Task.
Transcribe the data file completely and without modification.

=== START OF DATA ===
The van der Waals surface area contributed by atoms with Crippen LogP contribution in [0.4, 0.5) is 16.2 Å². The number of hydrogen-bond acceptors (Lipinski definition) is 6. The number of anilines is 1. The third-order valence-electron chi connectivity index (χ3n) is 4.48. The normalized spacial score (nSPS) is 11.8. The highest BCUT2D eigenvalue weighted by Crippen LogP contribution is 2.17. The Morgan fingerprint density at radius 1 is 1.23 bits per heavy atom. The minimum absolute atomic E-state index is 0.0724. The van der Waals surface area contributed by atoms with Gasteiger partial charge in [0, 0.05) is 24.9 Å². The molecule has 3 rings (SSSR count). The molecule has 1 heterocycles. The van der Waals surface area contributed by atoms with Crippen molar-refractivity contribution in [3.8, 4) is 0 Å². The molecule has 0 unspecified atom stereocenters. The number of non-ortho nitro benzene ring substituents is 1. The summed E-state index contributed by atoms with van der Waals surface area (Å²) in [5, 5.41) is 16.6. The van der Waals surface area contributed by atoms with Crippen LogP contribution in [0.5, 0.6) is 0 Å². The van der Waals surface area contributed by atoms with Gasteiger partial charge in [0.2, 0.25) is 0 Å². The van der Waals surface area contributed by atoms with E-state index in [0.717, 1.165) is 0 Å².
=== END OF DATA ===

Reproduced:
The van der Waals surface area contributed by atoms with Crippen LogP contribution in [0.4, 0.5) is 16.2 Å². The number of hydrogen-bond acceptors (Lipinski definition) is 6. The number of anilines is 1. The third-order valence-electron chi connectivity index (χ3n) is 4.48. The normalized spacial score (nSPS) is 11.8. The highest BCUT2D eigenvalue weighted by Crippen LogP contribution is 2.17. The Morgan fingerprint density at radius 1 is 1.23 bits per heavy atom. The minimum absolute atomic E-state index is 0.0724. The van der Waals surface area contributed by atoms with Gasteiger partial charge in [0, 0.05) is 24.9 Å². The molecule has 3 rings (SSSR count). The molecule has 1 heterocycles. The van der Waals surface area contributed by atoms with Crippen molar-refractivity contribution in [3.8, 4) is 0 Å². The molecule has 0 unspecified atom stereocenters. The number of non-ortho nitro benzene ring substituents is 1. The summed E-state index contributed by atoms with van der Waals surface area (Å²) in [5, 5.41) is 16.6. The van der Waals surface area contributed by atoms with Crippen LogP contribution in [0.5, 0.6) is 0 Å². The van der Waals surface area contributed by atoms with Gasteiger partial charge in [0.2, 0.25) is 0 Å². The van der Waals surface area contributed by atoms with E-state index in [0.717, 1.165) is 0 Å².